Editor's note: This film is no longer available online.

Saudi journalist Jamal Khashoggi entered his country’s consulate in Istanbul on October 2, 2018 to pick up official documents for his upcoming marriage.

At the time, he was living in self-exile in the United States where had been granted political asylum.

Political pressures had forced him out of Saudi Arabia and he had begun writing an opinion column for the Washington Post. He was often critical of the Saudi government, commenting on its foreign policy and repression of speech, taking direct aim at Crown Prince Mohammed bin Salman (MBS).

After being granted asylum, Khashoggi had begun to build a network between Washington, Istanbul, London and other world capitals.

He was planning to marry and resettle in Turkey with his fiancee, Hatice Cengiz, which was the reason for his visit to the consulate.

He entered just after 1pm as Cengiz waited for him outside. She had skipped her university lecture to accompany him. They had spent breakfast talking about the wedding. Time passed … but Khashoggi never came out.

The evidence of what happened, revealed gradually over the coming days and weeks of investigations and leaks, would shock the world.

"I didn't believe that Jamal had been killed until the official statement was released by Saudi Arabia," says Cengiz.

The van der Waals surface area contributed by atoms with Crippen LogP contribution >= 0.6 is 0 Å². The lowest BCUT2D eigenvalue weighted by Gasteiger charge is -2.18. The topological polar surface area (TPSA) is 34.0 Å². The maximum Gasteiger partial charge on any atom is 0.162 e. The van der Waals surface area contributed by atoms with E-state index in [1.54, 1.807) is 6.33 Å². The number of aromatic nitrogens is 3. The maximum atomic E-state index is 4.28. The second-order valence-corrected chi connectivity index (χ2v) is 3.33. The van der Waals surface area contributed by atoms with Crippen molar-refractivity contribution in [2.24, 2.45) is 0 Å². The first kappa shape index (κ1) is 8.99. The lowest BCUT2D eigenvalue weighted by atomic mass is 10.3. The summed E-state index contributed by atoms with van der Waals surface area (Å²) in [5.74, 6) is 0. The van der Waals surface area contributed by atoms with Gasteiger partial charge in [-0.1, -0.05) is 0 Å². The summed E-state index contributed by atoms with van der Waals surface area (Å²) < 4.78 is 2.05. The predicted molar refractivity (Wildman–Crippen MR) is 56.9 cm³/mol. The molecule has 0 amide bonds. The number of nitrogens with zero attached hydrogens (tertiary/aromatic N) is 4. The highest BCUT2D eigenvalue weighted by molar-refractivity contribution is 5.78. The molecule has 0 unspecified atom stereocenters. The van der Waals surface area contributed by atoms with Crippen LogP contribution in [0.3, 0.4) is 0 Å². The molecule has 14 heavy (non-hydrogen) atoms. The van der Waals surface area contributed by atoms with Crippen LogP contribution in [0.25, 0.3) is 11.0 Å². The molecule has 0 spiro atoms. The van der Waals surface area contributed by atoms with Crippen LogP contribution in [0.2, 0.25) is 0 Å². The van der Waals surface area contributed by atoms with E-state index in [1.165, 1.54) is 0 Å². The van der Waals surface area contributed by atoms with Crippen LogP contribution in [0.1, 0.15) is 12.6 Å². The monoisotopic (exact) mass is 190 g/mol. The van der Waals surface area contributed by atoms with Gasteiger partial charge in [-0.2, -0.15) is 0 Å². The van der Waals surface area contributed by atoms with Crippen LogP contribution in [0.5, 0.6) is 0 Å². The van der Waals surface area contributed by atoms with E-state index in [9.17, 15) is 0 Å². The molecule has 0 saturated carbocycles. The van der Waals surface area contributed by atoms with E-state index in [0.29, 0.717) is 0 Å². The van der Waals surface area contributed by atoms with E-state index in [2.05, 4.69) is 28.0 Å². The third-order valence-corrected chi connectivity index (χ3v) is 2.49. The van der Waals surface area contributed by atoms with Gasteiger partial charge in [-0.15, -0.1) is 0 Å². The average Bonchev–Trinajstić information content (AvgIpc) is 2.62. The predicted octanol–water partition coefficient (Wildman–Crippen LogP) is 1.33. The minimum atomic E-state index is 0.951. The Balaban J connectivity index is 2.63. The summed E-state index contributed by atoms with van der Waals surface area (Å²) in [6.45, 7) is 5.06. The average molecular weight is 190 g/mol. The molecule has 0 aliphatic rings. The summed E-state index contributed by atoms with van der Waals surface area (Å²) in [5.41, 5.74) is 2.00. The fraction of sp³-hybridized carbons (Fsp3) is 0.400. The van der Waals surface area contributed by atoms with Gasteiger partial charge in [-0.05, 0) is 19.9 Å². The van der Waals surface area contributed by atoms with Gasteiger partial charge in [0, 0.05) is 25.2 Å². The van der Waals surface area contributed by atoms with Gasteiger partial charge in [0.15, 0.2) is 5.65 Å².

"Jamal didn't do anything to be killed for. He wasn't accused of anything. There was no case against him. He wasn't guilty of any crime."

Audio recordings, CCTV footage and forensic evidence all point to a nightmare story; Khashoggi was killed by a hit squad and then dismembered, the consulate scrubbed clean and his body disposed of - its whereabouts still unknown. A body double wearing the dead Khashoggi's clothes exited the consulate in what had all the hallmarks of a carefully planned operation.

His death caused an international outcry and put pressure on MBS and the Saudi government as investigators probed for answers.

Al Jazeera revisits the details of the Khashoggi story, from the days leading up to his death to the investigations that followed, retracing events and speaking to officials, security experts, journalists and friends from Khashoggi's own circle.

And as friends closest to Khashoggi discuss his final days, a story of patriotism and commitment to freedom of expression also arises. They describe Khashoggi's deep love for his country and his work to promote democracy in the Arab world - and with it, the legacy of peace and tolerance he left behind.

Source: Al Jazeera